As a diversity consultant specializing in closing the gender gap in organizations and building inclusive cultures, I often get asked what I think is the “magic bullet” to creating gender-balanced organizations.
The problem lies in the question itself because experience has shown investing only in women’s initiatives, as most organizations have done in recent years, just isn’t enough. Gender diversity as mainly a “women’s issue” where women are told they need to “lean in” or do better at negotiating salaries and flexible work schedules at the very least is an underestimation of where we need to put our focus and attention. It also does not address the fact that if asked, men express their own desire for workplaces that are more balanced and allow them to prioritize family responsibilities, health and wellness. Therefore, focusing on diversity as a lever that can benefit how men and women work is a more holistic viewpoint, because we know that it can lead to improved employee engagement, higher performing teams, more innovation and better business outcomes.
Looking at STEM fields in particular, where the gender gap is more glaring, we know that part of the problem is the lack of women graduating with STEM degrees, in fact globally its at about 16% according to the World Economic Forum. And there is another alarming statistic that should be of concern, namely the high drop off rate of women at the mid-career level in STEM fields, who leave not because they want to start families, but because they do not see a clear path to job advancement. Coupled with a lack of role models or mentors and the challenges that arise from gender bias where women are often isolated, held to higher standards of performance, or stuck in the double bind, the climb to the top just isn’t worth it in the minds of many women I’ve worked with. This then creates a pipeline issue that many companies may not address because they are more focused on gender balancing senior levels.
If we want to address the gender gap at all levels, then I believe we need a five-step culture-change process that includes the following comprehensive strategy:
1) Culture-change starts at the top.
The most successful diversity initiatives are those that have buy-in from the CEO and C-suite leadership with communication throughout the organization about the importance of diversity as a business imperative, linking results to business objectives and KPI’s. Having a strong vision and building the business case helps ensure that any culture change initiatives are taken seriously as they trickle down.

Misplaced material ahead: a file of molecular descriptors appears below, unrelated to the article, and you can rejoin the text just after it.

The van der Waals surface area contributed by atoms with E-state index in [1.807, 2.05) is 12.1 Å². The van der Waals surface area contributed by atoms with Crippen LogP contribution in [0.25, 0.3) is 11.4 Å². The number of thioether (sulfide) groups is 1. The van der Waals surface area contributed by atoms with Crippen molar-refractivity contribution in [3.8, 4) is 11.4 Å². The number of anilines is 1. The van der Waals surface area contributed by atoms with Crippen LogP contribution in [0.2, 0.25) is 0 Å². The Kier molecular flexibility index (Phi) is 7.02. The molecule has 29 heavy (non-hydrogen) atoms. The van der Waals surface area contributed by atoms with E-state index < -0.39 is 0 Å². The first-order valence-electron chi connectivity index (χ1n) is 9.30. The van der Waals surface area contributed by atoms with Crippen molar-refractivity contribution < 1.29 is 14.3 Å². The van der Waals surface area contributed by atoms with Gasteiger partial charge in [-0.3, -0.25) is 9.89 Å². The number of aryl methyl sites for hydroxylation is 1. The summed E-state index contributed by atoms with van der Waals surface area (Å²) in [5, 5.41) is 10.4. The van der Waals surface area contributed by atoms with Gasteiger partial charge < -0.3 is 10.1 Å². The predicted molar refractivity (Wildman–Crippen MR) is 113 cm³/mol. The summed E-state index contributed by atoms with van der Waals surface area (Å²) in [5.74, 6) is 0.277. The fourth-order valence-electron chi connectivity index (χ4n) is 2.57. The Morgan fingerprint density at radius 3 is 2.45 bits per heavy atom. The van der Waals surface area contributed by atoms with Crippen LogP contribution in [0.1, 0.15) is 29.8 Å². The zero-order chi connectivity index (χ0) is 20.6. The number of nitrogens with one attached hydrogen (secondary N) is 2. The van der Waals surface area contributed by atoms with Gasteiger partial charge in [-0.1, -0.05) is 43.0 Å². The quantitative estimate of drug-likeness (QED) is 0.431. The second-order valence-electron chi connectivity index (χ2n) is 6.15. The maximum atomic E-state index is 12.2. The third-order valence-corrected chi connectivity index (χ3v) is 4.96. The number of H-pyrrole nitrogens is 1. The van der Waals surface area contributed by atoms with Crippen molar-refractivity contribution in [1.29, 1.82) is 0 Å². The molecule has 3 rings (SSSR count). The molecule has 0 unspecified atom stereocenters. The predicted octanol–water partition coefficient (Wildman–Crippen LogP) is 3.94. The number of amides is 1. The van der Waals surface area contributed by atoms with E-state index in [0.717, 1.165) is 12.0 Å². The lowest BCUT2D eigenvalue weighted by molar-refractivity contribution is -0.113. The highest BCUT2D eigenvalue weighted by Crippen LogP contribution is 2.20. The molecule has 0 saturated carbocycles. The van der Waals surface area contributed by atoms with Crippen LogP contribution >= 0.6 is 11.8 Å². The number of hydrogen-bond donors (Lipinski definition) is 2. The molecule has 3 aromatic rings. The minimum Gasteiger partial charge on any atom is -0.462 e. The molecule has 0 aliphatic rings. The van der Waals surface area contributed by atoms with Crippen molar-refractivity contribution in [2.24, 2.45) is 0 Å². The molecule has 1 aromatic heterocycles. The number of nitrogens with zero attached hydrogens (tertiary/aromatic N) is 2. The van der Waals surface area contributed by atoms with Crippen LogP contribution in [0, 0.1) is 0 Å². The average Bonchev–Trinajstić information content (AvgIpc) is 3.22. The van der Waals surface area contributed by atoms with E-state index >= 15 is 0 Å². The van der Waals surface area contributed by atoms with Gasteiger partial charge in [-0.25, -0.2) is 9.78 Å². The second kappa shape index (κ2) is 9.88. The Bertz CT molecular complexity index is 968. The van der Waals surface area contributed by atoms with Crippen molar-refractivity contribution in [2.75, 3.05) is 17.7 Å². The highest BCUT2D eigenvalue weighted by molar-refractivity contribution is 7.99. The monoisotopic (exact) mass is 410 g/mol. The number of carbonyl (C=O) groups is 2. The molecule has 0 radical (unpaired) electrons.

2) The unique gifts and talents of women must be valued, recognized and rewarded.
In many well-intentioned organizations performance is still evaluated on qualities of leadership that can be described as traditionally more masculine. As we move from the industrial age to the age of information where innovation is driving change in all sectors of our society, we seem to be stuck using outdated ways of thinking and operating. We need to begin putting value around things like empathy, collaboration and compassion to build teams that are engaged and companies that do good on top of delivering bottom-line results.
3) Addressing gender bias at its core is imperative.
Change only occurs when people are aware of how their behavior impacts the collective. Gender bias training that incorporates the values and behaviors of inclusion allow us to leverage the diversity that we strive to attain. This includes finding new ways to engage men in the conversation and to encourage and reward them to embrace new ways of thinking and working that are based on gender-balanced principles.
4) Provide gender-balanced leadership training and mentorship.
The impact of gender bias on women’s confidence, their ability to find a leadership style that is effective and the way they are hired, evaluated and promoted all need to be taken into consideration when developing programs and trainings that make a lasting impact in changing cultures. This includes introducing gender-balanced leadership training for men and women, as well as programs that address empathic communication, emotional intelligence, and structured mentoring/sponsorship opportunities.
5) Organizational structures that address women’s unique need’s.
Starting with pay, those organizations that have standard processes and audits in place that make sure there are no discrepancies between men and women as it applies to salaries, are those with greater female representation. Those same organizations have maternal and paternal leave programs and provide the necessary training to deal with the stigma that accompanies taking leave, and the on-boarding process after leave is taken which can sometimes be tricky and leave women at a disadvantage. Flexible work schedules and part-time positions need to be standard and encouraged for all workers, men and women, again sans stigma.
Although we don’t yet have organizations that are fully gender-balanced, we can imagine the positive ripple effects of implementing the above process. Imagine a workplace that values its human capital as much as its products and services. Where people and their wellbeing are taken into consideration and workplaces are designed in a way to maximize potential through family leave programs, equal pay, flexible work and other structures. Cultures where innovation is happening at a fast pace because leaders are able to create inclusive environments where people are able to contribute and ideate more effectively. It can lead to great places to work, but also a society that works smarter, better and more sustainably. Now that’s bang for your buck.
Monique has also published a book, Leading Gracefully: A Woman’s Guide to Confident, Authentic and Effective Leadership. To find out more click here.